A Slippery Severn Treat

Elvers — tiny baby eels — are a hyperlocal, hyperseasonal arrival in the spring in Gloucestershire

Boadicea Meath Baker

It seems unfair to eat the eel: the odds are so far stacked against it. When it arrives in this country on the spring tides in the south-west, a glass eel, or elver, a transparent needle only 5cm long, it has already spent between one and three years swimming the 3,000 miles from the Sargasso Sea where it hatched, hitching a ride on the Gulf Stream. It is easy prey for larger fish and the way to the inland rivers is often blocked by manmade flood defences. If it survives to maturity it will spend ten years feeding and growing before making almost the same journey back again — following the current of the North Atlantic Gyre — reaching sexual maturity, spawning, and dying.

The eel’s flesh is both rich and delicate and its population at one time seemed ridiculously abundant. Jellied eels and eel pie were the food of the poor in the East End; unagi donburi, freshwater eel barbecued in a salty-sweet sauce and served on rice, is a classic Japanese working-man’s lunch. There are restaurants in Japan which serve only  eel. In 1908 Sir Herbert Maxwell wrote that “the supply is in no danger of running short . . . eels [are] well-nigh inexhaustible”. Daniel Defoe ate elvers in Keynsham, near Bristol, in A Tour Through the Whole Island of Great Britain: “Having boiled them, they make them into small Cakes, for Sale. These Elver-Cakes they dispose of at Bath and Bristol; and when they are fried, and eaten with Butter, nothing is more delicious.” According to Izaak Walton, these elver-cakes are generally eaten by “the poorer sort of people”.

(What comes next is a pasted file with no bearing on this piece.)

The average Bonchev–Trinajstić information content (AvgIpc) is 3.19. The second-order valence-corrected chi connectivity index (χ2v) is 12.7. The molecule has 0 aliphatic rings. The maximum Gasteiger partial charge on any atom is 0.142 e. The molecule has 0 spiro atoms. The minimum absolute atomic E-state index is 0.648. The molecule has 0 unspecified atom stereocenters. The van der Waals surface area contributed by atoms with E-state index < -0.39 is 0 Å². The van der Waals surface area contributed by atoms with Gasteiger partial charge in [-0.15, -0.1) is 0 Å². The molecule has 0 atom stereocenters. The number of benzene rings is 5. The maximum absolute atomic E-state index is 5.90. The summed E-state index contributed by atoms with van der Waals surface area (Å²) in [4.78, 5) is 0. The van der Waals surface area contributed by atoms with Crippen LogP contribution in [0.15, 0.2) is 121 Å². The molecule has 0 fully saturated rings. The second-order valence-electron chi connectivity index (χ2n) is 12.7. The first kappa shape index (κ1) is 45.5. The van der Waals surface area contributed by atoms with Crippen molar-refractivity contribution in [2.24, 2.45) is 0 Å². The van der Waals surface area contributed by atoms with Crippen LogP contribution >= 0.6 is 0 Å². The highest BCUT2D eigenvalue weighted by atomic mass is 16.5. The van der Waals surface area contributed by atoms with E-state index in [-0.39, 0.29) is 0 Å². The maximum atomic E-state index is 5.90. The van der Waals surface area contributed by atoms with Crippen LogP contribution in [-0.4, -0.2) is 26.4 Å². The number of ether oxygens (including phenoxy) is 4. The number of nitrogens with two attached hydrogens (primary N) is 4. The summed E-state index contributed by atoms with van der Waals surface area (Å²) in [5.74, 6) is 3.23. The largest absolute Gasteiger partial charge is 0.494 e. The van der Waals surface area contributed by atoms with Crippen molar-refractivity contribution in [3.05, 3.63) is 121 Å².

But wild stocks have dropped precipitously since the 1970s and they are now critically endangered. Researchers have, after many years, managed captive breeding on a small scale, hoping to make full-cycle eel farming feasible, but it involves an elaborate hormone regime and the larvae which hatch are finicky eaters and fail to thrive. For the time being — as throughout history — every eel you might eat was once a tiny gelatinous willow-leaf-shaped leptocephalus from somewhere near the Bermuda Triangle. Their reproduction seemed for centuries to be biologically inexplicable: no eel in fresh water has milt or eggs. Aristotle thought they were spontaneously generated: “In certain marshy pools, after the water has been completely drawn off and the mud scraped out, they reappear when there has been a shower of rain.” Izaak Walton’s explanations range from logical to poetic: some men “are certain that eels have all parts fit for generation, like other fish, but so small as not to be easily discerned, by reason of their fatness”; others say that “as pearls are made of glutinous dewdrops, which are condensed by the sun’s heat in those countries, so Eels are bred of a particular dew, falling in the months of May or June on the banks of some particular ponds or rivers”. Walton has seen a river “covered over with young Eels, about the thickness of a straw; and these Eels did lie on the top of that water, as thick as motes in the sun”, and name-checks the Severn, “where they are called Yelvers”.